Redondo Council seeks further input on new city logo

Mock-ups of the current, proposed new logo for the City of Redondo Beach, designed by Jordis Small, Stellen Design. Modifications showed Feb. 13 include a lighter yellow background at left and a gradient "sunset" version.

by Garth Meyer

A potential new city logo is up for debate after the Redondo Beach city council voted for more public outreach following a local graphic designer’s presentation October 17. 

The project started this spring when the council named the creation of a new logo as a strategic plan objective. 

Jordis Small of Stellen Design was chosen to work with a five-member citizen committee appointed by the council. 

“Design needs to function and art doesn’t,” Small said at the start of her PowerPoint last week to the council. “… A logo should be so memorable a five-year-old can draw it.”

Noting that the task was a “dream job,” the Redondo Beach native described the current city logo as “not simple or scalable,” “relies on color too much” and is “not reflective of the city.”

Her new design shows a sail out on the water, and in lettering for “Redondo Beach,” the “R” and the “B” have a tilt in the middle bar. Small displayed how the logo would look on examples such as a city envelope, the door of a Public Works truck and a street sign. 

The council praised her presentation as one of the best they’d ever heard, then commented specifically on the logo. 

“I like the look in concept, but it doesn’t tie things together, it’s all straight lines, nothing being brought together,” Councilman Nils Nehrenheim said, relaying community input he has received on the prototype. “Is it so plain, it’s not identifying? It’s not bringing the character of what we have here (all together).”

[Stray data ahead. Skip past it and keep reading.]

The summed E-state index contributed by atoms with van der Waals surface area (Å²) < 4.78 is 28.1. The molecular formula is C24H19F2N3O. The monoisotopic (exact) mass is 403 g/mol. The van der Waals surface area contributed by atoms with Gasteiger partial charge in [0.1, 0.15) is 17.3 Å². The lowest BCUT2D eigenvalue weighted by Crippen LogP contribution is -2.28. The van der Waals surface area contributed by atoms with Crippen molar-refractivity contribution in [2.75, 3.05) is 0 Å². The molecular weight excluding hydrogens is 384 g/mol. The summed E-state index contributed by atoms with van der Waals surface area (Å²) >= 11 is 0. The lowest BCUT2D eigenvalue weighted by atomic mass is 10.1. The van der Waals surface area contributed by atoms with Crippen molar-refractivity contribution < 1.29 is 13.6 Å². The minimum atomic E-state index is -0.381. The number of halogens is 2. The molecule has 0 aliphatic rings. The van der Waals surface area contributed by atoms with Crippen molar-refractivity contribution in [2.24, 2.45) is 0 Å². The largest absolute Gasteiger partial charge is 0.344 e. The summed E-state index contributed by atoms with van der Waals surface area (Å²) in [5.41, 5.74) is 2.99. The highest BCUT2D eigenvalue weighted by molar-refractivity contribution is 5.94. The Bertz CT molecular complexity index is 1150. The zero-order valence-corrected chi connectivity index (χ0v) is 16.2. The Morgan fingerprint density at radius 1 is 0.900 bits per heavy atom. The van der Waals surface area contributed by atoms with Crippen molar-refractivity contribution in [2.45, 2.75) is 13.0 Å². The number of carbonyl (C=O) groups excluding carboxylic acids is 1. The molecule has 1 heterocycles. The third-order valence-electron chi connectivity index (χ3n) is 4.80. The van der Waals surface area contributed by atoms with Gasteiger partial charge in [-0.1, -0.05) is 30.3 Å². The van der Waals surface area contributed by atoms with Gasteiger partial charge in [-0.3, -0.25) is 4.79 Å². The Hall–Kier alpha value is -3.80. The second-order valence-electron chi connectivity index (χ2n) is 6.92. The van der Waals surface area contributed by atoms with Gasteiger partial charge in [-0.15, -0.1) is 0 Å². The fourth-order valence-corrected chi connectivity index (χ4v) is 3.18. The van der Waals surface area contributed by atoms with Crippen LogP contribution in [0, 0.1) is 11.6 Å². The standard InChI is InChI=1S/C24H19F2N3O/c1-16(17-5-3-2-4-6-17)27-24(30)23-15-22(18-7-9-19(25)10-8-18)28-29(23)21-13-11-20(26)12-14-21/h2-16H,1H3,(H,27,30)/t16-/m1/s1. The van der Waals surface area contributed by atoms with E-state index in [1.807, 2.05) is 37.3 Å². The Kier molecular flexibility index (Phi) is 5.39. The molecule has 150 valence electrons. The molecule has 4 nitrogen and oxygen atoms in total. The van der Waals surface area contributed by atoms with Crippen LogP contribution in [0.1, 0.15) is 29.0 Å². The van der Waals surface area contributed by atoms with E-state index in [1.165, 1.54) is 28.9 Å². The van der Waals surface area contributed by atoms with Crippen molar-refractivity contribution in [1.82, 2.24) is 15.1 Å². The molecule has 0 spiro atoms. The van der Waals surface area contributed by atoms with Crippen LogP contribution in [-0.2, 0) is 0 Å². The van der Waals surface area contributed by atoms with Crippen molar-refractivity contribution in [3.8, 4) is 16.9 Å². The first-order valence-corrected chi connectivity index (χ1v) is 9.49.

“I came into this thinking ‘no way are we going for this logo,’” said Councilman Zein Obagi, Jr., explaining that he had changed his mind because of Small’s presentation. “It’s timeless, it seems very versatile. I think this would stay fresh for awhile.”

Councilmember Paige Kaluderovic had a comment and a question. 

“I think it looks great, in all,” she said, then asked if Small had gotten any feedback that the sail looked like a shark. Kaluderovic added that she was not a particular fan of the color scheme.

Citizens’ committee member Geoff Malemen spoke about their work.

“… It’s maybe nobody’s first choice but it encapsulates so many pieces of what we thought was important,” he said. 

“Maybe we keep working it and see if the community starts to better understand the intention here,” City Manager Mike Witzansky said, referring to Small giving her presentation at councilmembers’ district meetings. 

She was agreeable to this, perhaps with a qualification.

“There has to be a point where we have to take a step back and be like, this works or this doesn’t work.” 

Councilman Scott Behrendt asked about the cost of implementing a new logo across the city. 

“… Well into the six figures, not into the seven, but put in over time,” Witzansky said, referring to how a new logo would be phased in on signs, police and fire department uniform patches, vehicles, etc. 

“If we’re going back to the drawing board, I would like some clarity…” Small said. “… Can we get a soft polling of ‘will my dreams come true?'”

Witzansky assured her that the continued process is to “educate the community and gauge reaction.”

The council then voted 5-0 to proceed. Small is set to appear Nov. 4 at Kaluderovic’s District Three community meeting 8-9:30 a.m. at allcove. ER


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